As a kid my Dad frequently took me to Santa Monica Beach, which I loved. There was a sense of anticipation and excitement as we drove over the hill from the San Fernando Valley to Santa Monica. The air felt and smelled differently. It was cooler and sometimes foggy, but it did not matter because I was at the beach.
At some point during the day, after playing and swimming, I would lay down in the sand. The sounds of the ocean lapping on the shore and the songs of the shore birds, the rays of the sun, and the warm sand enveloping my body would create a sense of being at one. At one with the planet, at one with the universe, at one with myself.
This is how I feel when I practice Tai Chi. Yes. At one.
Students often ask how long it will take to learn Tai Chi. My reply is “a lifetime.” It is vital, almost alluring, to understand that the study of Tai Chi is many things:
- Martial art
- Spiritual practice
- Breath work
- Mind/Body practice
But what keeps someone studying Tai Chi? Often it is thought of as an old person’s exercise because it is so slow. I can understand why that thought is prevalent. Maybe as we age we slow down enough to perceive the subtle nature of the practice. Slowing down, or pacing oneself, can be difficult mentally and physically, but I think the mental aspect is more challenging than the physical. Tai Chi addresses and alleviates that.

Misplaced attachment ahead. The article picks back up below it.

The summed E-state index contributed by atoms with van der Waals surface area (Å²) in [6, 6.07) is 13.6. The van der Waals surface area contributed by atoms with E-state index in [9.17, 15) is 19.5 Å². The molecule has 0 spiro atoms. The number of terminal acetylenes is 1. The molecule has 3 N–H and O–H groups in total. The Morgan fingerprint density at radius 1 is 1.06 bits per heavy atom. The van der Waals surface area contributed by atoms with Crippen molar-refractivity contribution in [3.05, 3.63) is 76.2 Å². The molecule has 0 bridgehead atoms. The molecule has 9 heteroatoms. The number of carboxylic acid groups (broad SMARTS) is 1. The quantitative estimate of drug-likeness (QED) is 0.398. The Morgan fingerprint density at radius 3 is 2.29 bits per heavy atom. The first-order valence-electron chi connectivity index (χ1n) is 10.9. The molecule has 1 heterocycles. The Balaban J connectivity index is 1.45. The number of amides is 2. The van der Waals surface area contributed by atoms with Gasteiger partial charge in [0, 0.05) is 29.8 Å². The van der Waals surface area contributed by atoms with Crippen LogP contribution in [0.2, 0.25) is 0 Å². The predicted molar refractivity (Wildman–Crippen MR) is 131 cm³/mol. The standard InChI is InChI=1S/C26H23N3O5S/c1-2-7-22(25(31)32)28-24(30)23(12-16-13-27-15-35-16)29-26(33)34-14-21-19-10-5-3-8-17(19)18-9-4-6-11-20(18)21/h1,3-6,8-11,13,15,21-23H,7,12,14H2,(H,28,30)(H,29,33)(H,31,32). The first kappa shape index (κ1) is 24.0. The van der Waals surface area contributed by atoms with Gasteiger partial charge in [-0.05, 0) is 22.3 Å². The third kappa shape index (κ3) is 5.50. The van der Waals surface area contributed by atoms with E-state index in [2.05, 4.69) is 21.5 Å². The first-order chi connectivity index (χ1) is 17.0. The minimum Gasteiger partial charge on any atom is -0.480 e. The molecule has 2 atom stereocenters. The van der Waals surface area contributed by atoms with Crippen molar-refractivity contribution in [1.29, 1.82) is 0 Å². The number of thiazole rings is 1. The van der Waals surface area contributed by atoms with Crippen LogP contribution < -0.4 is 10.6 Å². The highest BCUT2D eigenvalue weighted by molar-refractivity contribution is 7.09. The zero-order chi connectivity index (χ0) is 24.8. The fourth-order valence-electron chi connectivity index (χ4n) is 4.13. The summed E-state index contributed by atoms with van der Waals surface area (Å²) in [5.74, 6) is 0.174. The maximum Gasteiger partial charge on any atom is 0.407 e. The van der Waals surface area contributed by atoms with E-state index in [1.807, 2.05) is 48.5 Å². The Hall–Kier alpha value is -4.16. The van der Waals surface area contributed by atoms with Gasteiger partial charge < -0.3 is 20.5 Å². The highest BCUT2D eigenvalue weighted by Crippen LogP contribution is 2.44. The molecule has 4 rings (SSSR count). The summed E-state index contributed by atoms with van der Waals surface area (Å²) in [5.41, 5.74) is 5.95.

There are times when I’m doing Tai Chi that I get a “feeling.” That feeling is what keeps me coming back. I feel time slow down, and, like that feeling I used to get on the beach, I feel connected. It takes time to develop, but along the way you will get all the other benefits of the practice.
When I practice regularly, I feel a sense of well-being, a sense of joy, a sense of vitality. That is what keeps me practicing. And that is why Tai Chi has endured.